This Week’s Theme, Oktoberfest
Oktoberfest began as a wedding reception and has turned into one of the biggest and most well known festivals in the world. On Oct. 12, 1810, Crown Prince Ludwig (later King Ludwig I) married Princess Therese of Saxony-Hildburghausen. The citizens of Munich were invited to share in the festivities. Horse races in the presence of the royal family closed the event. The horse races were repeated in subsequent years and gave rise to Oktoberfest.
Oktoberfest starts on the third weekend in September and ends on the first Sunday of October. The largest celebration is in Munich, but several other German cities celebrate with similar fall festivals. Stuttgart celebrates Cannstatter Volksfest, Berlin celebrates Spreewiesn and Hamburg celebrates Wandsbeker festival. They all put their own twist on the celebration, but beer, music and good food are central to the festivities. Many of the festivals also offer carnival rides, games and markets. Many other European cities join in the celebration including Genoa, Madrid, London, Paris, Gdansk and Stockholm.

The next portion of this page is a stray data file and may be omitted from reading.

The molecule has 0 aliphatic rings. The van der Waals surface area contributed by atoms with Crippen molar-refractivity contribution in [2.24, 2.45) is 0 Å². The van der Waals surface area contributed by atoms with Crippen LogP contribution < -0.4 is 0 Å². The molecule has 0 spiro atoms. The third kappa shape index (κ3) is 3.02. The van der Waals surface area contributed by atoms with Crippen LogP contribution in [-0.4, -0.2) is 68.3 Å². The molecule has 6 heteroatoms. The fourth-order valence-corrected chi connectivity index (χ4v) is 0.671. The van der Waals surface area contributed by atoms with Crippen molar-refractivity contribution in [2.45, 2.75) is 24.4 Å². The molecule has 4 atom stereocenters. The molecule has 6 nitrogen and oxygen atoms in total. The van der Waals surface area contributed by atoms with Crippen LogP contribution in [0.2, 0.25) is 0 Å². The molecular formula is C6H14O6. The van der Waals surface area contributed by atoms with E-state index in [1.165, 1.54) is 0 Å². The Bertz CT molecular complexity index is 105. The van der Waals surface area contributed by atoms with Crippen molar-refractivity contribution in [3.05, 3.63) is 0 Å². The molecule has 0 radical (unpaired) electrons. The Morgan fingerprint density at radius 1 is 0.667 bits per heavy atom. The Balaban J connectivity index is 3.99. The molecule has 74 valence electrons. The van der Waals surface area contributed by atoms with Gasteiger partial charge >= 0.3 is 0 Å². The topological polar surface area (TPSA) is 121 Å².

We lived in Germany for several years and did not get to the big celebration in Munich but enjoyed the Cannstatter Volksfest. The fest chicken cooked on a rotisserie and the ever-popular currywurst were our favorite pairings with the local beer.
In the United States, Oktoberfest is celebrated in many cities, especially those with German heritage. Notable American celebrations are held Torrance, CA, Cincinnati, OH, Denver, CO, La Crosse, WI, Helen, GA and Tulsa, OK. In New Orleans, our local German-American club hosts two weekends of traditional food, music and beer. If your town has a German-American club you can bet they are celebrating Oktoberfest. PJS
Let us know your favorite place to celebrate Oktoberfest and share your favorite pictures of your Oktoberfest moments with us in the comments below.
Tomorrow: The Wines of Germany